Tuesday, August 28, 2012
I’m not kidding. You know how the grocery stores show you how much an item costs, but then gives you the price per ounce? It’s called “unit pricing.”
Round numbers, there are approximately 312 million Americans. Our national debt is just under $16 trillion. The simple math is that, on a per capita basis, we’ve each borrowed $51,282 to fund our national debt. How many people in your family? Just the three of you? Okay, 3 times $51,282 is $153,846. That’s your family’s share of the national debt.
Given that we’re forever deficit spending, every new program is funded with new debt. (We’re even borrowing money to pay the interest on the debt we already owe.) Every $1 billion our government spends over and above the tax revenues it collects, costs each of us $3.21 or $9.63 per family of three, plus interest. Just $9.63? Who gives a …?
Well, over the past seven years since hurricane Katrina, we’ve all spent $14 billion improving the levy system that protects New Orleans. That’s $134.82 for our typical family of three, $44.92 per person.
To date, the war in Afghanistan has cost us $560.7 billion, not including the immeasurable value of the human impact of lives lost, injured and interrupted on all sides. $560.7 billion is $1,797 per American, $5,391 for our family of three. Plus another $860.5 billion for our military action in Iraq. That’s another $8,374 for the three of you, or $2,758 per person. Add the two together, over the last decade or so, each and every one of us has borrowed and spent $4,555 to finance our fighting, and dying, in Iraq and Afghanistan.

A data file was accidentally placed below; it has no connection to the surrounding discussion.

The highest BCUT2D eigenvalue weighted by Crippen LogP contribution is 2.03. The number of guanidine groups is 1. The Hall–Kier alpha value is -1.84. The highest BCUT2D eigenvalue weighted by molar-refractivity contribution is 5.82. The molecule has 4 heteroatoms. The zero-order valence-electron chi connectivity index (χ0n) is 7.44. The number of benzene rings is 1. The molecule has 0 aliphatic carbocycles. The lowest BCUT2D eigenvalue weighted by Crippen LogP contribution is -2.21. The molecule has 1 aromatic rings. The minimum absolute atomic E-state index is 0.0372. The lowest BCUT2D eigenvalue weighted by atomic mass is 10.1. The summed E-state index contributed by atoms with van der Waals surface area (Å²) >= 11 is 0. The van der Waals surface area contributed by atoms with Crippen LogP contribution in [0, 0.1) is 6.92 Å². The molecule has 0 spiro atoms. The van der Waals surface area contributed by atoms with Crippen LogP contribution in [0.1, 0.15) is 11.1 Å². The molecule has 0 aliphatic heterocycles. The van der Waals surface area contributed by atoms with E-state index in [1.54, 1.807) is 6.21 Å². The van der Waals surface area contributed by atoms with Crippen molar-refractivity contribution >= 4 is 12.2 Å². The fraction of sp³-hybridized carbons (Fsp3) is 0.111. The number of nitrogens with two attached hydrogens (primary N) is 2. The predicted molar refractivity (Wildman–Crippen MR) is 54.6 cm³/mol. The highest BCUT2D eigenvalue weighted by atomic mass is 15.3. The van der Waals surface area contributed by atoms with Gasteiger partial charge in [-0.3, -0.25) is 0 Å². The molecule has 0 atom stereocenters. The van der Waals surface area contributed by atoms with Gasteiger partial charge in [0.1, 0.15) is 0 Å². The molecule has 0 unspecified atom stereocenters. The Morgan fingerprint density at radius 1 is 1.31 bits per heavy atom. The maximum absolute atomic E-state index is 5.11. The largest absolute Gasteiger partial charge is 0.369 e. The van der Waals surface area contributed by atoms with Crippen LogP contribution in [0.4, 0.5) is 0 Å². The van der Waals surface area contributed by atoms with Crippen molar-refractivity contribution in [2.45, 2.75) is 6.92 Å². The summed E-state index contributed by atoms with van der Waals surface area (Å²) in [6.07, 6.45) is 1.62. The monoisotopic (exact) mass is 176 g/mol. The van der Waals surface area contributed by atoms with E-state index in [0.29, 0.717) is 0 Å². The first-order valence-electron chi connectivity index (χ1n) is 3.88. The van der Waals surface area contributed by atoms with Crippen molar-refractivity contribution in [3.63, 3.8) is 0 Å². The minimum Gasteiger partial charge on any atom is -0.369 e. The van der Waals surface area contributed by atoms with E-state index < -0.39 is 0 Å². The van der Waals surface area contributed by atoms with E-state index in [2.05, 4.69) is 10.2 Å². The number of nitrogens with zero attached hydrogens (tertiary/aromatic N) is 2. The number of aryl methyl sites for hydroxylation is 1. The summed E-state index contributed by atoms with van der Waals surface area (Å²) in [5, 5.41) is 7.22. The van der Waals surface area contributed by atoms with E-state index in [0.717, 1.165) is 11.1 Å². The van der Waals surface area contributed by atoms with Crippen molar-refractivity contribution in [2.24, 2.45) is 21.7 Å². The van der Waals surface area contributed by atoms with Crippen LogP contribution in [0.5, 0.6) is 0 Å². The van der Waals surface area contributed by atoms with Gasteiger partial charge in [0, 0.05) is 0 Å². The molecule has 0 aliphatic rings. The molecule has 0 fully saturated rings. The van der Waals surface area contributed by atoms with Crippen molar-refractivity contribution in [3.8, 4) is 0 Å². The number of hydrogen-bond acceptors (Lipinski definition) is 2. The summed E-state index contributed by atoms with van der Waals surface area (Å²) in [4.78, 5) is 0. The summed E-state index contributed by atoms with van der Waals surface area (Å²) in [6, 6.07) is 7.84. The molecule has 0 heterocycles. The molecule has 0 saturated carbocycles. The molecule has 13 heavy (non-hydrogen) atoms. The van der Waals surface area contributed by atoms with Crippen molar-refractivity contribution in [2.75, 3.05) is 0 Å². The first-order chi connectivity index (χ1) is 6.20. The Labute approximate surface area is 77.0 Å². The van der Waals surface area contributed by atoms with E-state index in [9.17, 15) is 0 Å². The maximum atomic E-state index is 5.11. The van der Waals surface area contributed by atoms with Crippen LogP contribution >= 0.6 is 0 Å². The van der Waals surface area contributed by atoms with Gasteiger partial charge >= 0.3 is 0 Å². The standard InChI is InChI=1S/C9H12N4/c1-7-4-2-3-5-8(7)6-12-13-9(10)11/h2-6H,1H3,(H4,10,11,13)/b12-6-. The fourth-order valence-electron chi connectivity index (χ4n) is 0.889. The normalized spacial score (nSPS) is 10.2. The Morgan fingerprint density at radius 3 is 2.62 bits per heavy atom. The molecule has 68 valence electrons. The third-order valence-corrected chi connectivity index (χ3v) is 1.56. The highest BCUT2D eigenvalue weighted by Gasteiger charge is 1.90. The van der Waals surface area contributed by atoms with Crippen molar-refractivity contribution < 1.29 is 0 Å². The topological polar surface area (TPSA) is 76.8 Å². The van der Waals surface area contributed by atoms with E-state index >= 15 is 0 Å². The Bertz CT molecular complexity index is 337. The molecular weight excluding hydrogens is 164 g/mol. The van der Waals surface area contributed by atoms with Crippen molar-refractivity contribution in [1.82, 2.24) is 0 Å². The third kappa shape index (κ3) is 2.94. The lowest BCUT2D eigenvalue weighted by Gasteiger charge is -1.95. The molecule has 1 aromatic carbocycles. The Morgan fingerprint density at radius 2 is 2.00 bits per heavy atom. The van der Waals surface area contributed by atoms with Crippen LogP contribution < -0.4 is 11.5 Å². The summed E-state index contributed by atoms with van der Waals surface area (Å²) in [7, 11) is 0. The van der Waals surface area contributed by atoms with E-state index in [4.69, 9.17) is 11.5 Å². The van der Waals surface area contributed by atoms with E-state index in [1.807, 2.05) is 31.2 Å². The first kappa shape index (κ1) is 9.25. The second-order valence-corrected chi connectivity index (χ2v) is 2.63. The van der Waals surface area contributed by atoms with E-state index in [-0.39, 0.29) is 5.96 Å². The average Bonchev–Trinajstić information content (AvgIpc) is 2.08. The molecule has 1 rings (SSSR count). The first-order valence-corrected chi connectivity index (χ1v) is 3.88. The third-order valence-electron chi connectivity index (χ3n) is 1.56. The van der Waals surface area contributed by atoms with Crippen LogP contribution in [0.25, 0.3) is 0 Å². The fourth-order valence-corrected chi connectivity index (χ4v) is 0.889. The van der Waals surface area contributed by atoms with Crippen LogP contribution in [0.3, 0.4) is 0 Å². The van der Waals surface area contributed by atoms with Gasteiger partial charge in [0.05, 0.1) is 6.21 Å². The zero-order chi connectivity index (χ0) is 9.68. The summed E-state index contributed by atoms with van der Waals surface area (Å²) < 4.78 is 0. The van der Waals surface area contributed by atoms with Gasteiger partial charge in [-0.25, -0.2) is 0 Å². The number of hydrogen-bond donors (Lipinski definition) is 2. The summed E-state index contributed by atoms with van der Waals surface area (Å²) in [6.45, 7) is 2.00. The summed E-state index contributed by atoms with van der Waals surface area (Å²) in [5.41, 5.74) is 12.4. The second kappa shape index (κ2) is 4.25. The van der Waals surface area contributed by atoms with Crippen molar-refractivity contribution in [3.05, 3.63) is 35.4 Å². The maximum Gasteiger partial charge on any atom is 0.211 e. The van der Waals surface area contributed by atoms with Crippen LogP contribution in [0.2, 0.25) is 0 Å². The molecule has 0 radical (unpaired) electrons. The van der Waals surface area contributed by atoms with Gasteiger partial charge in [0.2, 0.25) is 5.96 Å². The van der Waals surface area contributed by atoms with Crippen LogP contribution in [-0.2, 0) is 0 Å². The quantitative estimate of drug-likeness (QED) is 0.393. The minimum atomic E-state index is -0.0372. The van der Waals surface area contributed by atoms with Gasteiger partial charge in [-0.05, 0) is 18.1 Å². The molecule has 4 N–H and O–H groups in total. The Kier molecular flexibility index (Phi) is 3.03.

Each of us, individually, babies and octogenarians too, borrowed $555 to raise the $173 billion we loaned to American International Group because our government thought AIG was “too big to fail.”
“Why do we care? I mean, we’re not personally borrowing this money. This is government, not personal debt we’re talking about.” …Really? Just who do you think is going to pay off our government debt, or the interest on it until we do? That’s right. You are.
And so, in this age of the Internet and wall-to-wall cable news, and tens of millions of people voting for the next American Idol, I think we need to take citizen participation in politics – the ultimate reality TV game – to the next level. I think it’s time for “Government Unit Pricing.”
The next time the President or Congress asks us to spend billions of dollars on something, whether it be heath care, a pipeline, military action or bailing out some Wall Street firm, whatever, I think they need to tell us how much each of us is going to have to borrow to fund that program. That way, you can figure out how much it’s going to cost your family, and whether or not you think it’s worth the investment.
“Never going to happen.” You know, you’re probably right, because the personal cost of deficit spending, of reckless, fiscally irresponsible borrowing, is not something our elected officials want us thinking about. I mean, what do we know? They’re our elected representatives. We’re just the people who voted for them.